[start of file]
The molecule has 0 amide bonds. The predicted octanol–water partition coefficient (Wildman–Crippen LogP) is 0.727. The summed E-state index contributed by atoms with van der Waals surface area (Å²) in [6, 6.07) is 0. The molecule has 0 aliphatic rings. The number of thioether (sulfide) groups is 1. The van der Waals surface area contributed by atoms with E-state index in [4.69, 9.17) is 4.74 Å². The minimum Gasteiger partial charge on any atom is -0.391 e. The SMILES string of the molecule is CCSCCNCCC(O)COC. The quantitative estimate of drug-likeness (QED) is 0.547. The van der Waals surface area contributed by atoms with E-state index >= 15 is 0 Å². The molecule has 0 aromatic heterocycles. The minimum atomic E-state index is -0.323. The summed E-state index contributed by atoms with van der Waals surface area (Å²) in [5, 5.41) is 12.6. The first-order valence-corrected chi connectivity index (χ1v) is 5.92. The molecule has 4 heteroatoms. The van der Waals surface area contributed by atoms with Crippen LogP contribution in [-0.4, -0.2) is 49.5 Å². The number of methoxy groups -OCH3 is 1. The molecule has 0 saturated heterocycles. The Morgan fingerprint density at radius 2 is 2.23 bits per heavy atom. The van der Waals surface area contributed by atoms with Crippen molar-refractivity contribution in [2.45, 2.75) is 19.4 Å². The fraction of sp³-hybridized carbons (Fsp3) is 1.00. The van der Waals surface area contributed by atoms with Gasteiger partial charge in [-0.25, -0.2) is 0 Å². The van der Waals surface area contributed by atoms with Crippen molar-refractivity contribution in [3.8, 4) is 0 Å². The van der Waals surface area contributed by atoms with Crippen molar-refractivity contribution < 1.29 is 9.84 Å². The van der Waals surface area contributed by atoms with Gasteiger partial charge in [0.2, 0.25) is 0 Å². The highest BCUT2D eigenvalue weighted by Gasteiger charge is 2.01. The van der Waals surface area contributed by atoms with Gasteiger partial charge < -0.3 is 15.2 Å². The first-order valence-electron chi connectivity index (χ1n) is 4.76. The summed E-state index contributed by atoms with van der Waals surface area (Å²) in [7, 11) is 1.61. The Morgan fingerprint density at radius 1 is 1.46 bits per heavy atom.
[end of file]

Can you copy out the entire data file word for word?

The molecule has 0 amide bonds. The predicted octanol–water partition coefficient (Wildman–Crippen LogP) is 0.727. The summed E-state index contributed by atoms with van der Waals surface area (Å²) in [6, 6.07) is 0. The molecule has 0 aliphatic rings. The number of thioether (sulfide) groups is 1. The van der Waals surface area contributed by atoms with E-state index in [4.69, 9.17) is 4.74 Å². The minimum Gasteiger partial charge on any atom is -0.391 e. The SMILES string of the molecule is CCSCCNCCC(O)COC. The quantitative estimate of drug-likeness (QED) is 0.547. The van der Waals surface area contributed by atoms with E-state index >= 15 is 0 Å². The molecule has 0 aromatic heterocycles. The minimum atomic E-state index is -0.323. The summed E-state index contributed by atoms with van der Waals surface area (Å²) in [5, 5.41) is 12.6. The first-order valence-corrected chi connectivity index (χ1v) is 5.92. The molecule has 4 heteroatoms. The van der Waals surface area contributed by atoms with Crippen LogP contribution in [-0.4, -0.2) is 49.5 Å². The number of methoxy groups -OCH3 is 1. The molecule has 0 saturated heterocycles. The Morgan fingerprint density at radius 2 is 2.23 bits per heavy atom. The van der Waals surface area contributed by atoms with Crippen molar-refractivity contribution in [2.45, 2.75) is 19.4 Å². The fraction of sp³-hybridized carbons (Fsp3) is 1.00. The van der Waals surface area contributed by atoms with Gasteiger partial charge in [-0.25, -0.2) is 0 Å². The van der Waals surface area contributed by atoms with Crippen molar-refractivity contribution in [3.8, 4) is 0 Å². The van der Waals surface area contributed by atoms with Crippen molar-refractivity contribution < 1.29 is 9.84 Å². The van der Waals surface area contributed by atoms with Gasteiger partial charge in [0.2, 0.25) is 0 Å². The highest BCUT2D eigenvalue weighted by Gasteiger charge is 2.01. The van der Waals surface area contributed by atoms with Gasteiger partial charge < -0.3 is 15.2 Å². The first-order valence-electron chi connectivity index (χ1n) is 4.76. The summed E-state index contributed by atoms with van der Waals surface area (Å²) in [7, 11) is 1.61. The Morgan fingerprint density at radius 1 is 1.46 bits per heavy atom.